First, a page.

Beer and cider maker C&C Group has reported a 65% increase in H1 net revenue, to €657.3 million, following the reopening of the hospitality sector in its key markets.
Following a positive trading update last month, the group said that it returned to profitability in June, following the easing of on-trade restrictions related to the COVID-19 pandemic.
Adjusted EBITDA for the half-year period stood at €30.8 million (up from €3.8 million the previous year), while operating profit was €16 million, compared to a loss of €13.2 million in H1 2020.
Back Serving Customers
“Following the easing of on-trade restrictions over H1 FY2022, we are delighted to be back serving our customers and consumers in both indoor and outdoor hospitality across our core markets of the UK and Ireland," commented David Forde, chief executive.
"We are encouraged by how quickly the on-trade recovered, and we are pleased to report that trading in the first half has been ahead of plan and our inherent cash generating strengths are reflected in the return of the business to cash generation from June 2021."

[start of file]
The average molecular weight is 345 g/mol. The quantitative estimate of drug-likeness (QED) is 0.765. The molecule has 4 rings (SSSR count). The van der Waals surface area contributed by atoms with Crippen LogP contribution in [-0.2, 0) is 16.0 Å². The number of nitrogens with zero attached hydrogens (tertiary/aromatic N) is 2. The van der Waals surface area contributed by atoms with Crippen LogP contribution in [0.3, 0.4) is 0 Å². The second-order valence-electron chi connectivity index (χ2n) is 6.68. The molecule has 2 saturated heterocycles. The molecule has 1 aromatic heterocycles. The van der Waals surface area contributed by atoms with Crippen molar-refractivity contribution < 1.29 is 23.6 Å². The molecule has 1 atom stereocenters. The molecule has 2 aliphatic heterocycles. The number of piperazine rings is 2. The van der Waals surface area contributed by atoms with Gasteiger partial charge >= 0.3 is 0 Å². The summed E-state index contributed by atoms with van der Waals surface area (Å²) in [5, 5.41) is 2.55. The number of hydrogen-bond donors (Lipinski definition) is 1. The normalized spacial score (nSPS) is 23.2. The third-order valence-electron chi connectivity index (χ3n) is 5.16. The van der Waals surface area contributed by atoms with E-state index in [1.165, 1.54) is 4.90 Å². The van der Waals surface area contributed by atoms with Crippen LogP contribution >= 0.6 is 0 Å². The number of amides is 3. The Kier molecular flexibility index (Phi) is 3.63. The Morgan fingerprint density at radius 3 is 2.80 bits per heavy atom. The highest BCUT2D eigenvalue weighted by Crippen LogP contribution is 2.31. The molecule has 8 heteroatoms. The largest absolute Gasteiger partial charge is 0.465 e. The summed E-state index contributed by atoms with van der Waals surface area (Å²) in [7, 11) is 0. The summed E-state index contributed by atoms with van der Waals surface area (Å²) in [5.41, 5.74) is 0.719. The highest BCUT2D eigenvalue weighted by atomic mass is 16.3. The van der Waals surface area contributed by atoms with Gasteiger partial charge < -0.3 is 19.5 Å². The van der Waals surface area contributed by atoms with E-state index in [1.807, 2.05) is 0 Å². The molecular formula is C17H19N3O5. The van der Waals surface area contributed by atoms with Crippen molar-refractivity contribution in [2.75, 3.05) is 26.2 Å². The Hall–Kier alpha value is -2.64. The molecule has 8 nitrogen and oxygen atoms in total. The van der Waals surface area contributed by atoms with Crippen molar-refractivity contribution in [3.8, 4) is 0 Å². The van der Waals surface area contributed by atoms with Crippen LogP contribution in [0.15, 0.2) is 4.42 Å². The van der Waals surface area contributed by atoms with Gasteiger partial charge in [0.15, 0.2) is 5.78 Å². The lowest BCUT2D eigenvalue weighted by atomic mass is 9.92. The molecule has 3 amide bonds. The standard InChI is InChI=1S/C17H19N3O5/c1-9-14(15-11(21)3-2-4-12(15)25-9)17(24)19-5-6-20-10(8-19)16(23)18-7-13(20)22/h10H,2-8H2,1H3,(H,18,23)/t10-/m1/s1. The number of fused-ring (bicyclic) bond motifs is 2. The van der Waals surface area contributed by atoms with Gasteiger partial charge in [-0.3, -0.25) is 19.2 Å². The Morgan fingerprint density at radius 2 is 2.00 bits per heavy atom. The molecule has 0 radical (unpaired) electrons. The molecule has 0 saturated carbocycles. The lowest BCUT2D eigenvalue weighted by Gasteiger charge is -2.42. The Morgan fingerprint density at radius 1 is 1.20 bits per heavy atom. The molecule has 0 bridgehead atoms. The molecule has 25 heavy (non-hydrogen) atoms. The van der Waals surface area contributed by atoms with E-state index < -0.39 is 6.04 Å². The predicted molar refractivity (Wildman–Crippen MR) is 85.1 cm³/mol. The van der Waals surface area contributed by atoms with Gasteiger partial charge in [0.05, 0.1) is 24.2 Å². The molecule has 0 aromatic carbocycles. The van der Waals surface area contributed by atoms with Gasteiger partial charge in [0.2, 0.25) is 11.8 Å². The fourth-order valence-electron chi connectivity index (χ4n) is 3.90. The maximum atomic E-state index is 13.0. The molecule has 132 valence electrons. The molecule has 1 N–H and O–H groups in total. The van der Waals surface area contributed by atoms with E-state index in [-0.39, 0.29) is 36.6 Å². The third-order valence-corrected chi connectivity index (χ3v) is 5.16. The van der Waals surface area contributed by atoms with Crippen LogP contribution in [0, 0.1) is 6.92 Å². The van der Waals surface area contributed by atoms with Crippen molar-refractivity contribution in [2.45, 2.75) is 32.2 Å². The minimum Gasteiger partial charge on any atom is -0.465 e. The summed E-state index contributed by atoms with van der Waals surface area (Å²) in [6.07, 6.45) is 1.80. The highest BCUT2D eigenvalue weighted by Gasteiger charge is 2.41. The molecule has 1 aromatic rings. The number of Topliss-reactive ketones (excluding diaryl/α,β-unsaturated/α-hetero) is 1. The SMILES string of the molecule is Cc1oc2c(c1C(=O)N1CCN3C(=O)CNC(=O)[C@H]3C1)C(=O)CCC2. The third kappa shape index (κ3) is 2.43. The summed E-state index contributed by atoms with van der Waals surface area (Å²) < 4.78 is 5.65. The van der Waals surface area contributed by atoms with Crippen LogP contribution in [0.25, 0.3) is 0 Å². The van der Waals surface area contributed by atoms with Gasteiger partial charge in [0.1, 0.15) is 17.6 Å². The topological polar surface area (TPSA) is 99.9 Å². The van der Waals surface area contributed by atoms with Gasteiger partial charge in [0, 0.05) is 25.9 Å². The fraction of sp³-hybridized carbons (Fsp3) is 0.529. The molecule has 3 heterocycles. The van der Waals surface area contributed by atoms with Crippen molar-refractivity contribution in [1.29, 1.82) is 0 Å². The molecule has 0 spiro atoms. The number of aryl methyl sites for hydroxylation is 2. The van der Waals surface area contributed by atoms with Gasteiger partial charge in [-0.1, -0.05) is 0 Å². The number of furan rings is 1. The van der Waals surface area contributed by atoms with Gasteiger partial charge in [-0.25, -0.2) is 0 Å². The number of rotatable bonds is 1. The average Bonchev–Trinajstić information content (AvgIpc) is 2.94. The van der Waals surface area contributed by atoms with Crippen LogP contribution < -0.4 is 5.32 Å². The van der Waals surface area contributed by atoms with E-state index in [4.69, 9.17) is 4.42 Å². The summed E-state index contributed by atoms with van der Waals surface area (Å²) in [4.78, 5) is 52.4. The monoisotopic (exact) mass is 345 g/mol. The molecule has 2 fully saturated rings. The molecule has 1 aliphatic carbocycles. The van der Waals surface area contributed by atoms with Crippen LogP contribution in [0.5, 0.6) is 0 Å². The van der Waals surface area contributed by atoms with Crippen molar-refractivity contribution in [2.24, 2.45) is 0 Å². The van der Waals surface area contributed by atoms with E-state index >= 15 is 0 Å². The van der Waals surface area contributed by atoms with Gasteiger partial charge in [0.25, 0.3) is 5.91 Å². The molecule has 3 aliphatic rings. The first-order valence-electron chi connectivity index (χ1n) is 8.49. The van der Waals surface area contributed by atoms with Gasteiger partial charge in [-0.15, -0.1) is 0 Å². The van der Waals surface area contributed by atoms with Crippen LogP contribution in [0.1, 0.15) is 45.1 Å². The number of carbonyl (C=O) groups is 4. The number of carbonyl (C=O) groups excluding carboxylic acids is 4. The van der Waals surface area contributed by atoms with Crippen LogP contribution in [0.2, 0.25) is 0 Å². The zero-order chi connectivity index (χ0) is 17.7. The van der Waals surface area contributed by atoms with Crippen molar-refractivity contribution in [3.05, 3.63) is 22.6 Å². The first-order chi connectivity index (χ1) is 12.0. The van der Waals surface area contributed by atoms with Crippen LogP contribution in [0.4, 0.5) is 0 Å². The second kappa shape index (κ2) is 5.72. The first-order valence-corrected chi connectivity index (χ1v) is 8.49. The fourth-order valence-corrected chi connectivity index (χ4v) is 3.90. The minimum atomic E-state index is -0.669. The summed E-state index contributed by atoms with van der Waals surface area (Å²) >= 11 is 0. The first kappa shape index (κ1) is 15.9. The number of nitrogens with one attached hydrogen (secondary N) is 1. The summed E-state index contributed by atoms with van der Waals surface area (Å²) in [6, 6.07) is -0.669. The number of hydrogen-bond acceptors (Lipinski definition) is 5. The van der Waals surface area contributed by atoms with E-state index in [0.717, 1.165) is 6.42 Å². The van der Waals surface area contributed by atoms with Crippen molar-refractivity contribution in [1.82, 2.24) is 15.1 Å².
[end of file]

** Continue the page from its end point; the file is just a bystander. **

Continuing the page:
The group said that its exposure to increasing input costs has been 'well managed' in the half-year period, with modest exposure expected in the second half of the year.
This has led the business to implement price increases across its GB customer base, from October 2021. The group added that it has also 'effectively managed' number of other issues relating to a shortage of drivers and CO2, noting that it is 'self-sufficient' in terms of the latter.
Return To 2019 Levels
As of September 2021, C&C Group was serving 89% of the outlets that it served in the pre-pandemic period of 2019, while volumes are at 93% of 2019 levels.
It expects to deliver full-year operating profit in the range of €50 million to €55 million, it added.
"We entered the second half in a good position, and we are focused on continuing to build a better business by developing brand and system strength, while navigating the near-term capacity constraints the industry faces," said Forde.